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Don’t Wait on These Key Estate Planning Documents

Want another way to show your family how much they mean to you? Make sure you have these three critical documents in place, and let them know where they are.

You don’t have to be a globally-recognized musical genius to take care of your family. All you need to do is make an appointment with an estate planning attorney to have three relatively simple documents created. The families of Aretha Franklin, Kurt Cobain, and Prince may have been well-loved by their famous relatives, but none of these bold-face names had a will. Their families were left to engage attorneys and battle with each other and the courts to figure out who gets what.

Motley Fool reports in the article, “3 Must-Have Estate Planning Documents To Get Done This Year,” that dying without a will creates numerous problems for your family. If there are no legal instructions in place, probate law dictates the distribution of your assets and selection of guardians for your minor children, which can cause problems. Regardless of your personal situation, you should think about creating these three important estate planning documents.

  1. Will. A will is used to distribute your estate, according to your instructions. A will can say how much and what type of asset each heir will receive, to minimize family fighting after your death. If you have young children, you can designate guardians in your will to be in charge of their care. If you die without a will, the probate judge will order who becomes their guardian.

You also need a will to make charitable bequests, to expedite the probate court process and to reduce or eliminate estate taxes. When you draft your will, you’ll appoint trusted people to serve as the executor and the trustee.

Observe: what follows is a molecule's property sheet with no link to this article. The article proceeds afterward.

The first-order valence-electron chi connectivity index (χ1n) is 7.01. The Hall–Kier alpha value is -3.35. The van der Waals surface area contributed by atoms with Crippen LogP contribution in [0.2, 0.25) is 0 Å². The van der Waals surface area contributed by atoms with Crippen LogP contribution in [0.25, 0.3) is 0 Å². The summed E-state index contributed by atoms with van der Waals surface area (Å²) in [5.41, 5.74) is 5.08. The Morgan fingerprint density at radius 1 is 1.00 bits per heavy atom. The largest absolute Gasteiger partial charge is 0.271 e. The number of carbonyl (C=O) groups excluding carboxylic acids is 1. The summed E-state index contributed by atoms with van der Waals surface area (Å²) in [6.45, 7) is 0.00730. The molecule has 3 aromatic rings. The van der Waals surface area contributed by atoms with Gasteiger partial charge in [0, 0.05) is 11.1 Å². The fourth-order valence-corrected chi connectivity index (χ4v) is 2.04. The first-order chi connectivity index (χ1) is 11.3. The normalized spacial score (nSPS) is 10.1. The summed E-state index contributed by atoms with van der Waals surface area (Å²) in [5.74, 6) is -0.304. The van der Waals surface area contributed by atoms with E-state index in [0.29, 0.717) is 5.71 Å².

1. Living will. A living will can take effect while you are still alive. This is a legal document that sets out your instructions for medical treatment, if you become unable to communicate, such as whether or not you want to be placed on life support. A living will can relieve the emotional burden from your family of having to make difficult decisions.
  2. Power of attorney. This legal document helps in the event you’re incapacitated or in the hospital in an unresponsive state. A power of attorney gives the individual you designate the authority to transact financial and legal matters on your behalf. Set up a power of attorney, before you need it. If you don’t and you’re unable to make decisions, your family may have to petition the court to get those powers, which costs time and money.

These are not complicated documents and they won’t take years to create. They just need to be done. Call your estate planning attorney and make an appointment. If you haven’t updated these documents in a while, make an appointment for a review. You may not need a completely new estate plan, but there may be changes that need to be made.

Reference: Motley Fool (February 18, 2019) “3 Must-Have Estate Planning Documents To Get Done This Year”

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